Until now, running a processor at a higher frequency was the only way to increase processing capabilities. Unfortunately, this approach has recently reached microelectronics limits. Multi-core (MC) processor technology was introduced a few years ago. It is bringing a smart solution to run several processors in parallel while keeping power consumption under acceptable limits.
MC technology can address many applications. As performance requirements keep growing (demanding applications, growing number of subscribers, higher bandwidth, secured communications, etc.), the telecommunications and networking markets are MC early adopters. They can clearly benefit from the significant improvements brought by MC technology to design an efficient software architecture for telecommunications, network, and security equipment:
The MC architecture allows a flexible distribution of cores between the data plane and control plane and the coexistence of different execution environments (one for fast path and one for slow path and control plane, for instance) on a single chip. On a 16-core processor, for example, a typical application of MC technology for telecommunications equipment is to use several cores to implement an efficient fast path under a multi-core execution environment (MCEE). The remaining number of cores are dedicated to the operating-system (OS) environment (Linux, for instance) implementing the slow path (IP stack) and control plane. The different functions are co-localized in a single MC chip, but distributed over the different cores.
MCEE provides application programming interfaces (APIs) to implement lock free packet processing and optimize memory bandwidth contention. The result is unrivalled performance compared to a standard OS. Although the services provided by such a dedicated environment are limited, the programming model is simpler compared to the previous generation of network processors based on micro-coded architectures. It is therefore easier to provide complete features at the data-plane level.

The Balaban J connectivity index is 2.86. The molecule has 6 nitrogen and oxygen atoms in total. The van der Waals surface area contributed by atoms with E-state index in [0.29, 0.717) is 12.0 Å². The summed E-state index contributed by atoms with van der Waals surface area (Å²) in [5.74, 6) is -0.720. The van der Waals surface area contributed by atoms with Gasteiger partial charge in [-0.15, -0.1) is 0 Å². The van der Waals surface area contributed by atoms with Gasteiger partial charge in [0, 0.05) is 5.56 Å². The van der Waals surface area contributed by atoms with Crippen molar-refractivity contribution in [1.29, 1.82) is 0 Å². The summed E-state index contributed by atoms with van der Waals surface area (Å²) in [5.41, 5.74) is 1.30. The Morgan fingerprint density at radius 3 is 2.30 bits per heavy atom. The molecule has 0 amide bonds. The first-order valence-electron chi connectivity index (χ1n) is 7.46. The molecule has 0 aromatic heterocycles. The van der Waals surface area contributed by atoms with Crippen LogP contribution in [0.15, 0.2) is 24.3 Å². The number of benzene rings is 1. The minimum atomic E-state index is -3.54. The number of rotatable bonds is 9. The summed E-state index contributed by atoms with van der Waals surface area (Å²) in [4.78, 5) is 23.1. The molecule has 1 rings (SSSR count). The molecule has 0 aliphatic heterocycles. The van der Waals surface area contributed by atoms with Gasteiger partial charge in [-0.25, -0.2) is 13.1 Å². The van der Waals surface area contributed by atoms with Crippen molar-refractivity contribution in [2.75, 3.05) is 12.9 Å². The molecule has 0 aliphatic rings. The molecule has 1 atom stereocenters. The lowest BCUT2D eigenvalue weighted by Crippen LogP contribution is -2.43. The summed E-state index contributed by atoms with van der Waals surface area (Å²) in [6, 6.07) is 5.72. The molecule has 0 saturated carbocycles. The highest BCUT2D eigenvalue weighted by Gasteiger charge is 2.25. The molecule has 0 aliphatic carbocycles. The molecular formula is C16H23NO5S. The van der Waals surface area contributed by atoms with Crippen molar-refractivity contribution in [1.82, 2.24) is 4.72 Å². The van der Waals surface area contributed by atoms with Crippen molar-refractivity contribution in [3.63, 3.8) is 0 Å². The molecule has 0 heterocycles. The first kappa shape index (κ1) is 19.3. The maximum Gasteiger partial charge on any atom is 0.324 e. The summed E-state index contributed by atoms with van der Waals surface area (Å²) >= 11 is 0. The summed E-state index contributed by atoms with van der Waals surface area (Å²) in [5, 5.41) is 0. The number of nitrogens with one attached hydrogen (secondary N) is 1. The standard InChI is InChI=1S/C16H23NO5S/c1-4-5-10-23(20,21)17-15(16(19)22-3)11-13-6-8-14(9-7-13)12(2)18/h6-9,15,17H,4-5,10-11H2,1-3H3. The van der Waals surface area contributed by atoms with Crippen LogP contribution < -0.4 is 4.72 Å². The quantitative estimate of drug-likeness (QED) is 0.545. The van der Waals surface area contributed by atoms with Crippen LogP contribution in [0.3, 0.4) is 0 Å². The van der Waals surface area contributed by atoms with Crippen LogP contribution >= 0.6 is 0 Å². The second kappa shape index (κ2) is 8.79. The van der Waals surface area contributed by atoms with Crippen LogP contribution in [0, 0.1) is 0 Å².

Built-in hardware features (crypto engines, packet matching engines, and hardware queue for QoS management) can be used for an efficient implementation of time-consuming functions, such as encryption or deep packet inspection.
Standard operating systems also have been ported on MC technology. A slow path and control plane that implement more complex mechanisms can run under a standard OS. However, it requires an efficient multi-processor implementation of the networking stacks to be able to use it efficiently across several cores at the same time.
The MC architecture is by essence scalable and can be used to interconnect different MCs to have, for example, a distributed fast path over several MCs or to deliver high-availability features.
Developing networking software for MC can be perceived as complex because standard software cannot fully benefit from MC improvements. In addition, it requires some long and costly re-design phases for each protocol. One of the key issues to be solved is the integration of the control plane, slow path, and fast path to benefit from the level of performance of the MC technology.
Efficient networking software for MC platforms has to be designed with several key concepts in mind:
Networking software should be specifically designed for MC including an efficient fast-path architecture to make the best use of MC performance according to the number of cores. It also should include a flexible distribution of the control plane/slow path/fast path over the cores as well as a complete synchronization between these three elements.
High-level APIs to interface hardware features, such as crypto-engines or hardware queues for QoS, should be available. In addition, generic features should be fully portable to provide hardware independence.
MC-specific software running under MCEE should be fully integrated with the control-plane OS to provide a transparent solution for applications and maximize the reuse of existing software. Such integration hides MC complexities for applications.
Networking software should integrate a complete and comprehensive set of L2/L3 networking features—each one optimized between the fast and slow paths.
Networking software should be open for extension to ease the integration of differentiating and value-added features.
Meeting these key concepts will significantly reduce time to market for equipment providers to deploy innovative services for fixed and wireless networks. It also will help to meet cost and design challenges for designing telecom/networking applications on top of multi-core environments.
Eric Carmes is founder and CEO of 6WIND. He has more than 15 years of experience in IP standards and architectures and is an expert in current and next-generation IP technologies and protocols. Carmes holds a master of science degree from both INSA (French University for Applied Sciences) and ESE (French Electrical Engineering University). He can be reached at email@example.com.